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Farm support in Wales will deliver a sustainable future for the industry and the environment, Minister for Environment, Energy and Rural Affairs, Lesley Griffiths said today as plans for a new post-Brexit farming scheme were unveiled.

First published:
9 July 2019
Last updated:

This was published under the 2016 to 2021 administration of the Welsh Government

The detailed proposals - outlined in the Sustainable Farming and our Land consultation - aim to protect the land and the environment for future generations whilst providing a stable income for farmers through a new Sustainable Farming Scheme.

Under the plans, farmers will be rewarded for environmental outcomes such as better air quality, reducing carbon emissions and improving soil quality, not rewarded by the market. This will help strengthen the farmer’s business and provide benefits for all the people of Wales.

Following last year’s consultation Brexit and our Land and consideration of the extensive responses received, a number of policy changes have been introduced.

The latest consultation, Sustainable Farming and our Land, places sustainability at the heart of future farm funding in Wales post-Brexit – bringing together the significant economic, environmental and social contribution farmers make.

The introduction of a new single Sustainable Farming Scheme will bring together the originally proposed economic resilience and public goods schemes in Brexit and our Land.

The new consultation contains detailed proposals and walks farmers through how the scheme could work in practice. In the autumn, the proposals will be further designed directly with farmers through a ‘co-design programme’ to ensure they work on the ground.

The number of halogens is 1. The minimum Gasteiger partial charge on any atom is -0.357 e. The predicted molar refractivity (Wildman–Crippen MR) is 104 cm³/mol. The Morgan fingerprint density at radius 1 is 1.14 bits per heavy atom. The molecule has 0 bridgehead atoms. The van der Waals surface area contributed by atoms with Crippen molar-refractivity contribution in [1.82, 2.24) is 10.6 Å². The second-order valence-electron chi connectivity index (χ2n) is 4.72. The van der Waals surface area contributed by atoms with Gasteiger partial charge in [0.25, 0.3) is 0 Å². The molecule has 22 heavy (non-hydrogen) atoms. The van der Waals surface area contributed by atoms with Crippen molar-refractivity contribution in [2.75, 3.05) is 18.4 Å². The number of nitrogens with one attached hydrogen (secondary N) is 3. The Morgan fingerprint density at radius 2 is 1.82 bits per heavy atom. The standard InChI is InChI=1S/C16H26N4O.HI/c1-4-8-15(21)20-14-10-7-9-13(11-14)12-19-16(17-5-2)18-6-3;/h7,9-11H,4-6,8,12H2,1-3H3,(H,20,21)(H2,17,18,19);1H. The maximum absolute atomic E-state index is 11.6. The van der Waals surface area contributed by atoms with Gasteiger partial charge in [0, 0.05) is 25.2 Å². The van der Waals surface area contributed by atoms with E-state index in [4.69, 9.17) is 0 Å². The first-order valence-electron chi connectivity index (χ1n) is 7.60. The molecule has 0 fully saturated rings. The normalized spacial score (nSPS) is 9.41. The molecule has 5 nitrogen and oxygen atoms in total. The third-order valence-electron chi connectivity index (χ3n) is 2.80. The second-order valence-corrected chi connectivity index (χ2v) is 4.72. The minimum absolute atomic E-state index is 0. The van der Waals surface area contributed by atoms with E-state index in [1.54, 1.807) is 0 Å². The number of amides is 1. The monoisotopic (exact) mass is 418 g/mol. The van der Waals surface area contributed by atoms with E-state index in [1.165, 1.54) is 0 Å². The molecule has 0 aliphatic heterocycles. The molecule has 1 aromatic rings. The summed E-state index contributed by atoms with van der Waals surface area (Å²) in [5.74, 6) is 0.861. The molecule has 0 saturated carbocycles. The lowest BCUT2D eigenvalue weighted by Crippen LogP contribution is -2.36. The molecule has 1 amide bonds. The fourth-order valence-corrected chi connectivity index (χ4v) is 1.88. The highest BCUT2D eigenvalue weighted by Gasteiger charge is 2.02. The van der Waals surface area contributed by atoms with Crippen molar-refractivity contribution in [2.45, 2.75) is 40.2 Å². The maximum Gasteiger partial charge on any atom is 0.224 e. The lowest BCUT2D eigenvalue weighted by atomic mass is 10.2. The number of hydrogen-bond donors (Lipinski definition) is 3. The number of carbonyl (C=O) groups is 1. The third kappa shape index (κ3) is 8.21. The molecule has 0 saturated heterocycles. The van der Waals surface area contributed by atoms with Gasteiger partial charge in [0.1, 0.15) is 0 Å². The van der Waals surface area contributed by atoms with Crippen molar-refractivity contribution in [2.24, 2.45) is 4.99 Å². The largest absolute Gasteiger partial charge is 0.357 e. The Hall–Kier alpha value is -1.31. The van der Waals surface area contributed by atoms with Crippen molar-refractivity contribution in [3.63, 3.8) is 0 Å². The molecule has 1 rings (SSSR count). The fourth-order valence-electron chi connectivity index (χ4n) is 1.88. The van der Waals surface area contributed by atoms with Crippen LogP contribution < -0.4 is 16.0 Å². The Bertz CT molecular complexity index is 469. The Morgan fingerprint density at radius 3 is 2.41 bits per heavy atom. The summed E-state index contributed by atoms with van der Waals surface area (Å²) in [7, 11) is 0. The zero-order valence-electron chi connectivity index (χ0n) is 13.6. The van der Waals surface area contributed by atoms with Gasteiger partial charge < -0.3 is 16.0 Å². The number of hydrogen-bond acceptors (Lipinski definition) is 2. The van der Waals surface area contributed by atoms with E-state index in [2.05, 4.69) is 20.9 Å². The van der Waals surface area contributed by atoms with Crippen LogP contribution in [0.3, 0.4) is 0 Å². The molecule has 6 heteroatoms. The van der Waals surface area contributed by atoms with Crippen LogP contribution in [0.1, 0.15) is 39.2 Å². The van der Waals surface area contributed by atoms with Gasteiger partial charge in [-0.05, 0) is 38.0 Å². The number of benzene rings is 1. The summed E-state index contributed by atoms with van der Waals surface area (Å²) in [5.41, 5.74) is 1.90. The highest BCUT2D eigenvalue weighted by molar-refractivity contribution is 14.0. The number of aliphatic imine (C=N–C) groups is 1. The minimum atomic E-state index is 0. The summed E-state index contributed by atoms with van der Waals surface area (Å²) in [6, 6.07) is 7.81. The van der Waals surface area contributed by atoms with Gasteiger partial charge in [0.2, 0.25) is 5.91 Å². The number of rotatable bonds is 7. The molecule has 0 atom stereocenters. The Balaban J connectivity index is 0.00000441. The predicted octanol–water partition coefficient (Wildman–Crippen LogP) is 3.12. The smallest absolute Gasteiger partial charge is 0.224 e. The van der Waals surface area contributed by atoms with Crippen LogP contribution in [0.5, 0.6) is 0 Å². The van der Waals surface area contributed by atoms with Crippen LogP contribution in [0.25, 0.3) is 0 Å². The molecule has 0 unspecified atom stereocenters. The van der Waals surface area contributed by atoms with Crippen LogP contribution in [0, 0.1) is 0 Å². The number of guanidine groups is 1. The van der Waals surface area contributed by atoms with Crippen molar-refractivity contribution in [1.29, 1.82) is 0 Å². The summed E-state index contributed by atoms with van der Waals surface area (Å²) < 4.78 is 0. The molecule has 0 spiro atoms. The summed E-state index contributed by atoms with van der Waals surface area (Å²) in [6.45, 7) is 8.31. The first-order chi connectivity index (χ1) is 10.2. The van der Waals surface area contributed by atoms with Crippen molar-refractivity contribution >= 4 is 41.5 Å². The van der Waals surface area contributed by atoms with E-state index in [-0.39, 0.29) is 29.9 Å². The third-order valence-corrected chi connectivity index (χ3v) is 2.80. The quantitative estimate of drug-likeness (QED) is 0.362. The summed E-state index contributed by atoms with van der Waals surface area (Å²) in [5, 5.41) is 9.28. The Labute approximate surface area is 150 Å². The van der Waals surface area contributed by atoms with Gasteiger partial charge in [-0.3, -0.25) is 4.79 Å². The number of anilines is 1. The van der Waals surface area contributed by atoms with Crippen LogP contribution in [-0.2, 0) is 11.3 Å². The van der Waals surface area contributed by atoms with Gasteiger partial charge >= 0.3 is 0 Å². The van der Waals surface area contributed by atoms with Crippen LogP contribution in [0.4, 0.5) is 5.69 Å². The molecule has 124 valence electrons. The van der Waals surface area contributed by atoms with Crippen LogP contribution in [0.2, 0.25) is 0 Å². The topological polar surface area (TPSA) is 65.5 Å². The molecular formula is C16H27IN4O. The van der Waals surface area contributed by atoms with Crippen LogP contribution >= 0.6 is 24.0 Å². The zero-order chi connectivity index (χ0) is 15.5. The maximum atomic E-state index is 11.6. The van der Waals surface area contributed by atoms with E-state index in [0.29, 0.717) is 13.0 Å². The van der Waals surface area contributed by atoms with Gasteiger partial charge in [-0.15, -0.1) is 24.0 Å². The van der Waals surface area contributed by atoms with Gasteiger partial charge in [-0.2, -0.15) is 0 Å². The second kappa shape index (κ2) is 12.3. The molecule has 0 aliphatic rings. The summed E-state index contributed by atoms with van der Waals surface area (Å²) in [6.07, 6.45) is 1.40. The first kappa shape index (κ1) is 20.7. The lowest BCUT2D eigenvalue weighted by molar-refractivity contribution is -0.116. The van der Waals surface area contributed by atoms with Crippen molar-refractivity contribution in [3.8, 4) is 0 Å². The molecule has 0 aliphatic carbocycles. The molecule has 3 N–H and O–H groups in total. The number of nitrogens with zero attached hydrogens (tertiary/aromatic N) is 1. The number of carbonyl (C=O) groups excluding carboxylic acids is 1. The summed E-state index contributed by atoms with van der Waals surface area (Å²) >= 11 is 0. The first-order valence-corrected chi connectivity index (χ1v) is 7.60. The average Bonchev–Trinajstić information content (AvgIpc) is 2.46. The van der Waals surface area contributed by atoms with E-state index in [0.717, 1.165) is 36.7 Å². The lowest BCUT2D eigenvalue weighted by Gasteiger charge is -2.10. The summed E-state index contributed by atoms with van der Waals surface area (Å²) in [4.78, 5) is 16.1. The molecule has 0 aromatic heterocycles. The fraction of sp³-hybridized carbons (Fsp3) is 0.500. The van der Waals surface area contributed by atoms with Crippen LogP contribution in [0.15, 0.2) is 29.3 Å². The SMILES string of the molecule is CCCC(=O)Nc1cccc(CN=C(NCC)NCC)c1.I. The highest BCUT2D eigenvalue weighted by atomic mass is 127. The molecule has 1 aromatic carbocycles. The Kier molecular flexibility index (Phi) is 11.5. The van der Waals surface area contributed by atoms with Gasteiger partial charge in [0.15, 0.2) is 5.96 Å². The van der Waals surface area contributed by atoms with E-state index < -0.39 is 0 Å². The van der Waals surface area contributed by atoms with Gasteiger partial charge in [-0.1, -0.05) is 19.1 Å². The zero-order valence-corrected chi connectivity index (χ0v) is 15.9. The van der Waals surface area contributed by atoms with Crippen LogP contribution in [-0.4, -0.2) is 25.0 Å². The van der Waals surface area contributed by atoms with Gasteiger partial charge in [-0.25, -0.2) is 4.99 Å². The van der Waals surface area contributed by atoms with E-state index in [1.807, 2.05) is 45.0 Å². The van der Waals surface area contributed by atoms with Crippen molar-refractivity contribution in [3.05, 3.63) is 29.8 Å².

Entry into the new scheme will be through a Farm Sustainability Review, which will then be developed in close collaboration with the farmer into a Farm Sustainability Plan.

In addition to the regular income stream, farmers will also be able to access a wider range of business support through the scheme, such as advice, capital investment and skills development.

A multi-year transition period is proposed to help farmers and the Welsh Government prepare and move from the current schemes to new arrangements.  The consultation also seeks views on a new advisory service and a new streamline regulatory framework for agriculture in Wales.

The minister said:

The way we support farmers post-Brexit is changing and Brexit provides an opportunity for us to design a made-in-Wales scheme. There has never been a question about whether we continue to support farmers – the question is how best to do it.

Sustainable food production, responding to the climate emergency and reversing the decline of biodiversity are just 3 of today’s most significant challenges. We believe future farm support should reflect this and reward farmers who take action to meet these challenges.

We want to have sustainable farms producing both food and wider benefits to improve the well-being of farmers, rural communities and all the people of Wales today and in the future.

However, we can not do this alone and need to work with farmers directly to ensure our proposals work on the ground. I would encourage anyone with an interest in ensuring farming has a sustainable future post-Brexit to get involved and share their views.

The Sustainable Farming and our Land consultation runs until 30 October 2019.